Rodrigues, AIM already sick of sick leave law
The Bay State’s sick leave law, passed by a crushing margin in November, inspired politicians around the country. In his State of the Union address, President Obama called on Congress to work to grant all workers seven days of paid sick leave.
The Boston Globe’s Joanna Weiss has noted that the issue may give Hillary Clinton some traction with Republican voters, while GOP governors oppose it at their peril. Ohio and Maryland lawmakers are among those taking up the sick leave fight.
Meanwhile, back in Massachusetts, the Question 4 victory appears to have inspired Sen. Michael Rodrigues, too, though not in the way sick leave proponents intended.
The Westport Democrat has introduced a bill that aims “to clarify” the earned sick leave law. Rodrigues seeks to make “business-friendly changes” to the statute, according to the State House News Service.
His timing couldn’t be better. Before drafting the final language, Attorney General Maura Healey is collecting public comments about the law, currently scheduled to go into effect on July 1.
The Associated Industries of Massachusetts, a key backer of the clarification push, described its position this way: “The corrections bill does not represent an attempt to circumvent the will of the voters, but rather to provide employers with a clear roadmap on issues such as eligibility and how the new statute works with existing paid time off benefit plans.”
Rodrigues told State House News Service that he wants to “engage both sides.”
Nevertheless, Springfield Republican columnist Ron Chimelis suggests that the business community “has itself to blame” for failing to work with labor groups to come up with a legislative compromise. Business leaders now find themselves on the verge of a high-profile battle to backfill a wildly popular measure to address concerns that should have been addressed in State House negotiations, not at the ballot box.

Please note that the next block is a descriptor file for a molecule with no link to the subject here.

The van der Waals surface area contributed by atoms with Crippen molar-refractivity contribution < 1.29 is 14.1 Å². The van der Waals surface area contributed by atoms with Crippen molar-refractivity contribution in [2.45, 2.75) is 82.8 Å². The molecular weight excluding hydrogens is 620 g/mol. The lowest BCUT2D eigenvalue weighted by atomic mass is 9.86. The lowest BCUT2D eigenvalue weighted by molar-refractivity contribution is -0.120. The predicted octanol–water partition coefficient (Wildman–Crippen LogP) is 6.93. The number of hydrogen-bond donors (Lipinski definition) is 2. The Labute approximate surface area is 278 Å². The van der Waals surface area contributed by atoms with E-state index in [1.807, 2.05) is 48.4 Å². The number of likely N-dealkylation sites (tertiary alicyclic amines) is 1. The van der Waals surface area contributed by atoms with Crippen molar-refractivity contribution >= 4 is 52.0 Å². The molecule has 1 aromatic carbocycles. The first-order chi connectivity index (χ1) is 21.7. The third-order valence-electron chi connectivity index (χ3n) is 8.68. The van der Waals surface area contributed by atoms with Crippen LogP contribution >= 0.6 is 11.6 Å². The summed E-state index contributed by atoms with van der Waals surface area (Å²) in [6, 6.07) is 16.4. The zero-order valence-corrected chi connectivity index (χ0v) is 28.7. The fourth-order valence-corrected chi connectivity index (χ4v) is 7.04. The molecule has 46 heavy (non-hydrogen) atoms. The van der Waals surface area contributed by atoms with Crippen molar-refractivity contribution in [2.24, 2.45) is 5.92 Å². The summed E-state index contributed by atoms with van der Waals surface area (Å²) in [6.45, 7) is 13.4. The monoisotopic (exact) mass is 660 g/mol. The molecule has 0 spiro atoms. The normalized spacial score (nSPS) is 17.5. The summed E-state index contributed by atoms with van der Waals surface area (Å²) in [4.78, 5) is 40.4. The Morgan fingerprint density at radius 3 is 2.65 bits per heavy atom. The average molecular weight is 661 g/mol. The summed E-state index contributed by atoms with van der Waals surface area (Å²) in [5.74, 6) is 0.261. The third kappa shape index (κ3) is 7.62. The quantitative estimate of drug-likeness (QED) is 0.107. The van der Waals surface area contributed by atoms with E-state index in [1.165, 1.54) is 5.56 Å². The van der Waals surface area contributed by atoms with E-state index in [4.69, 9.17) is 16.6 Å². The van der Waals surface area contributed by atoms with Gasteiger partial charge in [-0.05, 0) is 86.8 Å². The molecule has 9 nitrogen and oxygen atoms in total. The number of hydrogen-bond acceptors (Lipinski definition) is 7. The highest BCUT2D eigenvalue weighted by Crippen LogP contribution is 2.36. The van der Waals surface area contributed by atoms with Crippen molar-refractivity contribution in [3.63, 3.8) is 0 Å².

Chimelis summed up the attitude of Raise up Massachusetts, the coalition of 100 groups that coordinated the “Yes on Question 4” campaign, as “No. We won. Follow the law.”
But Massachusetts lawmakers have a long tradition of tweaking or disregarding ballot question results. A 2000 ballot initiative required the Legislature to cut the state income tax, which stood at 5.85 percent, to 5 percent. Fearful of adverse fiscal impacts in tough economic times, the Legislature enacted a series of complex economic triggers to gradually reduce the tax. Fifteen years after the vote, the income tax rate stands at 5.15 percent.
A clean elections law passed by voters in 1998 was never fully funded by state lawmakers. It was finally repealed by the Legislature in 2003 after the Supreme Judicial Court issued a ruling that essentially said fund it or forget about it.
While most of the state was buried in white, fluffy stuff, South Shore towns, especially Marshfield andScituate, were pounded with high winds and destructive astronomical tides that flooded homes, breached sea walls, and made streets impassable. The blizzard will rank in the state’s top 10, but for most residents it was far less devastating than anticipated, with power outages largely restricted to coastal area. The MBTA is back in business today, but general manager Beverly Scott has a preemptive warning: Expect service to be “far from” normal.
Joe Battenfeld gives Gov. Charlie Baker a passing grade for his handling of his first major storm.
A Globe editorial urges Baker to tap a bond bill authorizing $20 million to buyout homeowners in vulnerable areas such as those battered by yesterday’s storm.
The head of Providence private school is now a YouTube sensation following the recording of a school-is-closed video to the tune of Frozen‘s “Let it Go.”